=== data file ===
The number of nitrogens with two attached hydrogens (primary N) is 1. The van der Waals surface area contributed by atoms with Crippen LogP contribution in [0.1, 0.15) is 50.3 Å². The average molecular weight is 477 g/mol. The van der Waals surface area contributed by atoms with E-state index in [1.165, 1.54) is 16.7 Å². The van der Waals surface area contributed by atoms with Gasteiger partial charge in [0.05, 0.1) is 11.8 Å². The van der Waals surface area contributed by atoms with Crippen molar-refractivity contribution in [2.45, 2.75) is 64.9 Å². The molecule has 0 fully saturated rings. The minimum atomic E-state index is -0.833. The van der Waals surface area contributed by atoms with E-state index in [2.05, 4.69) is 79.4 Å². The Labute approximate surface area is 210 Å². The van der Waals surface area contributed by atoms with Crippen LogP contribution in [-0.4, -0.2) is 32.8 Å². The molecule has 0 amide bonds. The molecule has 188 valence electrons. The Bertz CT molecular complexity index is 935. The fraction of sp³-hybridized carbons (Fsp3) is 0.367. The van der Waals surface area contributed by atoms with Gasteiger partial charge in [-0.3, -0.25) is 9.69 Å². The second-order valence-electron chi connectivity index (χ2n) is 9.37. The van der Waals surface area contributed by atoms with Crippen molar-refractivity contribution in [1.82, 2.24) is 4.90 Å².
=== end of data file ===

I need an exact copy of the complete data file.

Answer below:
The number of nitrogens with two attached hydrogens (primary N) is 1. The van der Waals surface area contributed by atoms with Crippen LogP contribution in [0.1, 0.15) is 50.3 Å². The average molecular weight is 477 g/mol. The van der Waals surface area contributed by atoms with E-state index in [1.165, 1.54) is 16.7 Å². The van der Waals surface area contributed by atoms with Gasteiger partial charge in [0.05, 0.1) is 11.8 Å². The van der Waals surface area contributed by atoms with Crippen molar-refractivity contribution in [2.45, 2.75) is 64.9 Å². The molecule has 0 fully saturated rings. The minimum atomic E-state index is -0.833. The van der Waals surface area contributed by atoms with E-state index in [2.05, 4.69) is 79.4 Å². The Labute approximate surface area is 210 Å². The van der Waals surface area contributed by atoms with Crippen LogP contribution in [-0.4, -0.2) is 32.8 Å². The molecule has 0 amide bonds. The molecule has 188 valence electrons. The Bertz CT molecular complexity index is 935. The fraction of sp³-hybridized carbons (Fsp3) is 0.367. The van der Waals surface area contributed by atoms with Gasteiger partial charge in [-0.3, -0.25) is 9.69 Å². The second-order valence-electron chi connectivity index (χ2n) is 9.37. The van der Waals surface area contributed by atoms with Crippen molar-refractivity contribution in [1.82, 2.24) is 4.90 Å².